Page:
Whether you are new to wetland science or a seasoned expert, you are sure to learn something new from our outstanding lineup of plenary speakers. These renowned experts will share new research findings, new management techniques and new perspectives. Take advantage of this opportunity to meet and hear from our leaders.
Ariel Lugo, Ph.D.
International Institute of Tropical Forestry (USDA Forest Service)
Ariel Lugo is currently the Director of the International Institute of Tropical Forestry, a program of the USDA Forest Service. He received both his bachelor's degree and master's degree in science (biology) from the University of Puerto Rico. He obtained his Ph.D. in ecology from the University of North Carolina at Chapel Hill in 1969.
Dr. Lugo has been the recipient of many honors, including both the Distinguished Service Award and the Distinguished Scientist Award of the USDA Forest Service. He received a Meritorious Executive Rank Award from President George W. Bush and was among the members of the international science community that contributed to the Intergovernmental Panel on Climate Change (IPCC) Scientific Assessment. He has received a Forest Hero Award from the United Nations at the United Nations Forum on Forests in Istanbul, Turkey. He has published over 515 scientific articles, is a highly cited researcher, has been an expert witness in federal court on several environmental cases, has been consulted on various environmental issues at the local, national, and international level, taught various classes and short courses in several universities, been advisor to over ten graduate students and is editor for various scientific journals.
Dr. Lugo’s current research includes the response of tropical forests to disturbances, studies of tropical wetlands and the ecological role of introduced species in the tropics.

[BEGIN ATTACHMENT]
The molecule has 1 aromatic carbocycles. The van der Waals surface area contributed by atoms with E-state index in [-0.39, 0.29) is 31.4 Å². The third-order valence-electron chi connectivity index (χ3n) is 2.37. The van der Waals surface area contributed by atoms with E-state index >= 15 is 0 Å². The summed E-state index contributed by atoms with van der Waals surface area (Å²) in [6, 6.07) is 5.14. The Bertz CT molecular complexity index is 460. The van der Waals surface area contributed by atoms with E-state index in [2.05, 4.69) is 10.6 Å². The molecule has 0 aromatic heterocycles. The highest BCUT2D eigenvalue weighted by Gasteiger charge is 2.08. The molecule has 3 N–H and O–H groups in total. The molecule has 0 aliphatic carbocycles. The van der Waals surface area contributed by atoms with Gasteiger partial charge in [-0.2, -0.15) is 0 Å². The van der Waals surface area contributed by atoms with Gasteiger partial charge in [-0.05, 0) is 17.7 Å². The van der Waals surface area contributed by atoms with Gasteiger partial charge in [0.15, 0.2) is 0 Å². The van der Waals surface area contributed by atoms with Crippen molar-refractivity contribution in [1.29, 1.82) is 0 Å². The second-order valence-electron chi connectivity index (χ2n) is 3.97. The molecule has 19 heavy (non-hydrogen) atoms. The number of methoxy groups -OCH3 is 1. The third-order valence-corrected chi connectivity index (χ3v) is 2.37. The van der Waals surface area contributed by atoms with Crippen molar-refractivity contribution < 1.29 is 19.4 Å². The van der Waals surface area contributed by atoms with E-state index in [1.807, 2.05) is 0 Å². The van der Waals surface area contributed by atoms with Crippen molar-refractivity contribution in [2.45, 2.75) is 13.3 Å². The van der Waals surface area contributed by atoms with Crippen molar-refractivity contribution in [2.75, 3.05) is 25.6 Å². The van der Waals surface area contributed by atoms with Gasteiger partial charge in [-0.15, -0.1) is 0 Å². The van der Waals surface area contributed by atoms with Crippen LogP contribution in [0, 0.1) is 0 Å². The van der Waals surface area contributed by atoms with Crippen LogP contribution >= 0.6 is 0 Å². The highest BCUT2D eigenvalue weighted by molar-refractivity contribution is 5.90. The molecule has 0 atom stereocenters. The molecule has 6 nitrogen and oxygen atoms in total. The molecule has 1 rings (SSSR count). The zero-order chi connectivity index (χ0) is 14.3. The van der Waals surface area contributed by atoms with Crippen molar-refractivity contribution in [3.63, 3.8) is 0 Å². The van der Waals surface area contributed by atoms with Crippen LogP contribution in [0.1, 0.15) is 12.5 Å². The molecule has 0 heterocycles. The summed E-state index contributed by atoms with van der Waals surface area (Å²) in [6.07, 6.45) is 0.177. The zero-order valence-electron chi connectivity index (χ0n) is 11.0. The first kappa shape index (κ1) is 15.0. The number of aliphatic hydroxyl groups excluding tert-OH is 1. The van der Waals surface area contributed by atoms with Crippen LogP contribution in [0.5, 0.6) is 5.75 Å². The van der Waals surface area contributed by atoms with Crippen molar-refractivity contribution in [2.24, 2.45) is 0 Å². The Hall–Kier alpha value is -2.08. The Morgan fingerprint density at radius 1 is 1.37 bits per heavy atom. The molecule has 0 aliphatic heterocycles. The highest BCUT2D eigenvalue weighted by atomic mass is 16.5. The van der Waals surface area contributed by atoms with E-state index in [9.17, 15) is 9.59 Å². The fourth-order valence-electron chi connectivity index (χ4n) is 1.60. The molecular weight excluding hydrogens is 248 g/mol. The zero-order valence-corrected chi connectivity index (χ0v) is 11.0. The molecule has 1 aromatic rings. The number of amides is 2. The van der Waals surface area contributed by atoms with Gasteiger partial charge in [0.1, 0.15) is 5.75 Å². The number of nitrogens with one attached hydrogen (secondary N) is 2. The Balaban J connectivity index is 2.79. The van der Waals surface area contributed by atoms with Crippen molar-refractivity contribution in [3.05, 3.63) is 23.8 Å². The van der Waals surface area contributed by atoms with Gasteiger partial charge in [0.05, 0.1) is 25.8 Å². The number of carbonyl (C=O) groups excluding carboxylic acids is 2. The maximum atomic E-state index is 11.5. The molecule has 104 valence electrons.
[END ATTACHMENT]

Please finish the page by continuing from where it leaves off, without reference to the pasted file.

Managing Director for Public Policy
The Nature Conservancy
Lynn Scarlett is worldwide Managing Director for Public Policy at The Nature Conservancy and also serves as their Global Climate Strategy Lead. In these roles, Scarlett directs all policy in the United States and the 70 countries in which TNC operates. Scarlett is a former Deputy Secretary and Chief Operating Officer of the U.S. Department of the Interior. While she was the Interior’s Deputy Secretary, Scarlett initiated and chaired the Department’s Cooperative Conservation Working Group and its first-ever Climate Change Task Force, established the Interior’s Ocean and Coastal Activities office to coordinate cross-departmental ocean and coastal work, chaired the nation’s Wildland Fire Leadership Council and served on the Executive Committee of the President’s Management Council.
She is author or co-author of publications on climate change adaptation, ecosystem services, large landscape conservation and science and decision making. She chairs the Science Advisory Board of the National Oceanic and Atmospheric Administration (NOAA), co-chairs the Landscape Conservation Cooperatives Council established in 2014 by the U.S. Department of the Interior and co-chairs the National Academy of Sciences Sustainability Roundtable. She also served on the U.S. Global Change Research Program Committee and is a co-convening lead author of the National Climate Assessment. She is on the Dean’s Advisory Council of the Bren School of Environmental Science and Management at the University of California, Santa Barbara. She also serves on the board of trustees of the National Wildlife Refuge Association.
Brian Silliman, Ph.D.
Rachel Carlson Associate Professor of Marine Conservation Biology
Brian Silliman is the Rachel Carson Associate Professor of Marine Conservation Biology at Duke University. He holds both B.A. and M.S. degrees from the University of Virginia, and completed his Ph.D. in ecology and evolutionary biology at Brown University.
Dr. Silliman was named a David H. Smith Conservation Fellow with The Nature Conservancy in 2004, a Visiting Professor with the Royal Netherlands Society of Arts and Sciences in 2011 and was elected a Fellow of the American Association for the Advancement of Science (AAAS) in 2016. He has also received several awards, including the Young Investigator Award from the American Society of Naturalists (2006), a Young Investigator Grant Award from the Andrew Mellon Foundation (2007) and a NSF Career Grant Award (2011). Dr. Silliman has published 16 book chapters and over 140 peer reviewed journal articles, and has co-edited two books: Human Impacts on Salt Marshes: A Global Perspective (with T. Grosholtz and M. D. Bertness) and Marine Community Ecology (with M. Bertness, J. Bruno and J. Stachowicz).
Dr. Silliman’s teaching and research are focused on community ecology, food-webs, conservation and restoration, global change, plant–animal interactions, and evolution and ecological consequences of cooperative behavior.